One of the most productive hacking groups in the world recently infected several massively multiplayer online game makers. This allowed attackers to send malware-loaded apps to a target’s users and steal the currencies of a second victim’s in-game players.
Researchers at ESET, the Slovak security company, have linked the attacks to Winnti, a group that has been active since at least 2009 and is believed to have carried out hundreds of most advanced attacks. The targets included Chinese journalists, Uyghur and Tibetan activists, the Thai government and well-known technology organizations. Winnti is tied to the 2010 hack has stolen confidential data from Google and 34 other companies. More recently, the group has stood behind the compromise of the CCleaner distribution platform, which has been used to distribute malicious updates to millions of people. Winnti carried out a separate supply chain attack in which a back door was installed on 500,000 ASUS PCs.
The latest attack used a never-seen-before back door called ESET PipeMon. To avoid security precautions, the PipeMon installers had the impression of a legitimate Windows signature certificate, which was stolen from Nfinity Games during a hack by this game developer in 2018. The back door, which takes its name from the multiple pipes used to communicate one module with another, and the project name of the Microsoft Visual Studio used by developers, uses the location of Windows print processors so it could survive restarts. Representatives from Nfinity were not immediately available to comment.
A strange game
In one Post published early Thursday morningESET revealed little about the infected companies, except that they included several MMO game developers based in South Korea and Taiwan that are available on popular game platforms and have thousands of players at the same time.
“In at least one case, the malware operators compromised a victim’s build system, which could have lead to an attack in the supply chain, allowing the attackers to trojanize the game’s executable files,” wrote ESET researchers. “In another case, the game servers were compromised, which could have allowed the attackers to manipulate game currencies, for example, to generate financial gains.” The researchers said that, in one way or another, they had no evidence that either result had occurred.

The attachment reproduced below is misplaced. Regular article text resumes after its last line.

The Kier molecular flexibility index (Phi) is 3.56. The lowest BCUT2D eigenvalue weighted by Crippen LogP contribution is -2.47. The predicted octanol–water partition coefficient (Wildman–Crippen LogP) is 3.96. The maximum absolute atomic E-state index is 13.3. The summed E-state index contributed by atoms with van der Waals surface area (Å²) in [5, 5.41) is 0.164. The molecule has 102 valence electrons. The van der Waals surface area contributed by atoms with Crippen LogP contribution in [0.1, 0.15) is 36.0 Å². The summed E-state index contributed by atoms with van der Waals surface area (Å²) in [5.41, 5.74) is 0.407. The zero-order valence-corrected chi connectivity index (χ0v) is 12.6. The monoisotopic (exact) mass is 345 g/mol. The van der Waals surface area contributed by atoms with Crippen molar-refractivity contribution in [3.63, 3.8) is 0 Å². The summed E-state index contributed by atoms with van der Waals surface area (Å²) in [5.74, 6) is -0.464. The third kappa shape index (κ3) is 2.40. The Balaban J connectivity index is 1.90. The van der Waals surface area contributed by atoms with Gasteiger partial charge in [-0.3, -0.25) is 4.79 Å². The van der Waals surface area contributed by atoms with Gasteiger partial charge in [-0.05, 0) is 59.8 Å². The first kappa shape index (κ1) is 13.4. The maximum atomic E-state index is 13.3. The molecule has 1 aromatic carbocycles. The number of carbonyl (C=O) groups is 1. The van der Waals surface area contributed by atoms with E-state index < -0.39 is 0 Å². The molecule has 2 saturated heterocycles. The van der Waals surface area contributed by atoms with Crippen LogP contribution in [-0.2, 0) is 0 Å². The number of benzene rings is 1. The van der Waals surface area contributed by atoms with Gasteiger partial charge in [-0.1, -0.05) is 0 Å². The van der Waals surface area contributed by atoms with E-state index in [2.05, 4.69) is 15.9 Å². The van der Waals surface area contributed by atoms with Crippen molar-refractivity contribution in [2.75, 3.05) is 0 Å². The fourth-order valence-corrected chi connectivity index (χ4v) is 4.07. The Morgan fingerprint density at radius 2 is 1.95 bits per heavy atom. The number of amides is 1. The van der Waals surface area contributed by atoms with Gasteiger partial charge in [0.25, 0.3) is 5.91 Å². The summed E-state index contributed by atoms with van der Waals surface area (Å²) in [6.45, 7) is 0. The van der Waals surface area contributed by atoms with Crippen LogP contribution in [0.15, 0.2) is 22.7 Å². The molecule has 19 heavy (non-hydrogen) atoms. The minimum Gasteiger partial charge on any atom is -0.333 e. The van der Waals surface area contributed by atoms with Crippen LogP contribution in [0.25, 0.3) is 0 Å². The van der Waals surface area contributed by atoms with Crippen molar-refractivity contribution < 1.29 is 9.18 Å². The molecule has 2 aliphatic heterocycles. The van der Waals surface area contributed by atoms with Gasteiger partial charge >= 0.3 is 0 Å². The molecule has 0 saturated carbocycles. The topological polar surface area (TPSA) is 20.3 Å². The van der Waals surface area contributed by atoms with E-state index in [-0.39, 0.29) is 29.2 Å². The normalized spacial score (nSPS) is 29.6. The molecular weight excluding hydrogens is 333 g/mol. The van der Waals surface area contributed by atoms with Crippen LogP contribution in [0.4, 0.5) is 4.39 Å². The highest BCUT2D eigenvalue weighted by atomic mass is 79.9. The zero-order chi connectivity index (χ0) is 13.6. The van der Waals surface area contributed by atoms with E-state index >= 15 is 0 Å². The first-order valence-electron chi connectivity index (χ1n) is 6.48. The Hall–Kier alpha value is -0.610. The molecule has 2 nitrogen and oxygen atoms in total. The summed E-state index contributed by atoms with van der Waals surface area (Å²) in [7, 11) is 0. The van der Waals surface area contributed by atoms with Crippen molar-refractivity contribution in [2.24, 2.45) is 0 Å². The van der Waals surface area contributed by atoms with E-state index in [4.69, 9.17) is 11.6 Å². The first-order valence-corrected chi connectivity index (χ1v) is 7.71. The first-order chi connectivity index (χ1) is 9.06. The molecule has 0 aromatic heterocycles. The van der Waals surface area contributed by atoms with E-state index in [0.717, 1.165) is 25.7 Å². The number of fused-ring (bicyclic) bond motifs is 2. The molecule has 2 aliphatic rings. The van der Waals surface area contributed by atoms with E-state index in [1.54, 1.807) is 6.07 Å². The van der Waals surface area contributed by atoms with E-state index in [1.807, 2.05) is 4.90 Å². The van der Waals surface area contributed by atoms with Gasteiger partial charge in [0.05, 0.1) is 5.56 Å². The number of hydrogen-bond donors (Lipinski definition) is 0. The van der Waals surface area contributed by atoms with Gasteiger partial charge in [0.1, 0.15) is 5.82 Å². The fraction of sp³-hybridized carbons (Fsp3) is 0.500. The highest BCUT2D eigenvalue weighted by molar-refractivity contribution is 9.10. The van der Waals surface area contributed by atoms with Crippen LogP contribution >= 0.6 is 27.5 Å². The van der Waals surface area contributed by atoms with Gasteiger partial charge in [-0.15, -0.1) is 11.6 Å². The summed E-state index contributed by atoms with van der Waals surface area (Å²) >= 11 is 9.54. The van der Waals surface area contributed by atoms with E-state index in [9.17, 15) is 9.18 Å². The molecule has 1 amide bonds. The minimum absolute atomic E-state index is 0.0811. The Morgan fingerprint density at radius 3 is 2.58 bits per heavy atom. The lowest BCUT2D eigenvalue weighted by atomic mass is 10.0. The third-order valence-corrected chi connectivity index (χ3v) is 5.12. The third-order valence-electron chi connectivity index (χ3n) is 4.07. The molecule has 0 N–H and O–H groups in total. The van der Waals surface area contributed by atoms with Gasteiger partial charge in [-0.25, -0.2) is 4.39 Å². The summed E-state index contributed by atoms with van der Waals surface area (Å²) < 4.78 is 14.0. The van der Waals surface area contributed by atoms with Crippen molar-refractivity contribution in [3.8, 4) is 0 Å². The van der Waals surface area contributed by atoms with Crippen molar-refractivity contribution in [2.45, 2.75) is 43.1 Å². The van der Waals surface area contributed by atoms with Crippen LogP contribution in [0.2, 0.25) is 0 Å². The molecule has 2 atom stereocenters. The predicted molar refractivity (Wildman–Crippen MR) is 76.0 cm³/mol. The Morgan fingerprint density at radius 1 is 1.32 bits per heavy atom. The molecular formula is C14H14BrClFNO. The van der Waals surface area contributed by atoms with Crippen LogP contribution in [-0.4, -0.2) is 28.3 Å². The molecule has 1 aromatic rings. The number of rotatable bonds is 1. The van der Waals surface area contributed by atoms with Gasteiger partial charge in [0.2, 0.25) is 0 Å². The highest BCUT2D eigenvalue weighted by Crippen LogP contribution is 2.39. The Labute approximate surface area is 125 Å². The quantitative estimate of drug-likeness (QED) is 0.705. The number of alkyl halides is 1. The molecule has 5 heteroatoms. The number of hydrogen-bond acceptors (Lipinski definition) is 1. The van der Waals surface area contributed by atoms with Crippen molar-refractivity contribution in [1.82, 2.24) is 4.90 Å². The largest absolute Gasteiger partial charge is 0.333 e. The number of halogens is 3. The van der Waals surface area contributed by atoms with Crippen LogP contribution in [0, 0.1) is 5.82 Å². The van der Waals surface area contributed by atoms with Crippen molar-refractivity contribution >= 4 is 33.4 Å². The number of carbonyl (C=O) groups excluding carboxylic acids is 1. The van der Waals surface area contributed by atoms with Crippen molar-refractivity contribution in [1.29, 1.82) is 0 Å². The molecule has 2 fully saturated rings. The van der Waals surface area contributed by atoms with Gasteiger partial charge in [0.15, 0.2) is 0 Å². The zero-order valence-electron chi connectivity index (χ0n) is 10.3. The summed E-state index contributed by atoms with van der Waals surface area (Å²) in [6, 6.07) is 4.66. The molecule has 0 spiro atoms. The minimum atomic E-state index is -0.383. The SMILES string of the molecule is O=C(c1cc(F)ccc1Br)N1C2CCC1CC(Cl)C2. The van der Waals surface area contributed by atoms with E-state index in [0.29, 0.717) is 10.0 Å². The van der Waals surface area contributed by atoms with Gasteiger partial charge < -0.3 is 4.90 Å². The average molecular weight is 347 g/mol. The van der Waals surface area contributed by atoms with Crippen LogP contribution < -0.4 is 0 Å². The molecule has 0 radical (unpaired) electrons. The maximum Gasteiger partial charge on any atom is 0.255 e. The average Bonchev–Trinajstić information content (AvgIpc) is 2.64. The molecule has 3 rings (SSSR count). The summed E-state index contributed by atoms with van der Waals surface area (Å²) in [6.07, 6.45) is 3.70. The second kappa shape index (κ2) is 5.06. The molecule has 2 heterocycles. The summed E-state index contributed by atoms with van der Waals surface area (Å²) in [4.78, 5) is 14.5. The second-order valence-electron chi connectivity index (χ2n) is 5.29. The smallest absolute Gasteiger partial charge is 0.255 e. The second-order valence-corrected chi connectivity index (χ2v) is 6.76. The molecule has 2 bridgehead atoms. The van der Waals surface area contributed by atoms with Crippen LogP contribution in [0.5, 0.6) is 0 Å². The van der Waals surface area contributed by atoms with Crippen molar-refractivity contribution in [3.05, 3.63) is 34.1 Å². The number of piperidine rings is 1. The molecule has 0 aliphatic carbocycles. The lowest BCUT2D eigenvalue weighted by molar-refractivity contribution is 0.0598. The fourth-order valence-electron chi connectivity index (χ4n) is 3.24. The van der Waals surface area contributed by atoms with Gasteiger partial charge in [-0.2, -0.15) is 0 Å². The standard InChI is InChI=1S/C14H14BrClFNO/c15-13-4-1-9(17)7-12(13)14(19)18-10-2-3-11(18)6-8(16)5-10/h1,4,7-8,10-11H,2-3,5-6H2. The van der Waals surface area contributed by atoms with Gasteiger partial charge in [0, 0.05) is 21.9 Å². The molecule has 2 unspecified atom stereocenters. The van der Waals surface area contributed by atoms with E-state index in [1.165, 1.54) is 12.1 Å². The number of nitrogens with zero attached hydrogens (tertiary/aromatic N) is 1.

The ability to gain such deep access to at least two of the latest goals is a testament to the skills of Winnti members. Theft of the certificate from Nfinity games during a 2018 Supply chain attack on another group of game makers is another. Based on Winnti’s goals and people, researchers have tied the group to the Chinese government. Hackers often target Internet services and software and game developers with the goal of using stolen data to better attack the ultimate goals.
Windows requires a certificate signature before software drivers can access the kernel, which is the most security-critical part of an operating system. The certificates, which must be obtained from trusted Windows authorities after buyers have proven that they are legitimate software providers, can also help circumvent virus protection and other endpoint protection measures. As a result, certificates are often looted for violations.
Despite the theft from an attack in 2018, the certificate holder did not revoke it until ESET informed him of the abuse. Tudor Dumitras, co-author of a 2018 paper that investigated code certificate compromisesfound that it was not uncommon to see long revocations delays, especially when compared to TLS certificates used for websites. With the requirement that web certificates be published openly, it is much easier to track and identify thefts. Not so with code signature certificates. Dumitras said in an email:
This is mainly because the code signature PKI, unlike the web PKI, is opaque: Nobody has a glimpse of the certificates currently used because the code signature certificates are contained in executable files that are present on hosts around the world and not can be captured by internet-wide scans. This makes it difficult to find compromised certificates, especially those that are used in targeted attacks. We have estimated that even a large AV provider like Symantec can only observe about 36.5% of potentially endangered certificates (our paper was published in 2018 before Symantec’s business and customer businesses were split).
The number of MMO game developers in South Korea and Taiwan is high. In addition, it cannot be determined whether attackers have used their access to actually abuse software builds or game servers. This means that end users can hardly do anything to know if they are affected. Given Winnti’s success to date, the possibility cannot be ruled out.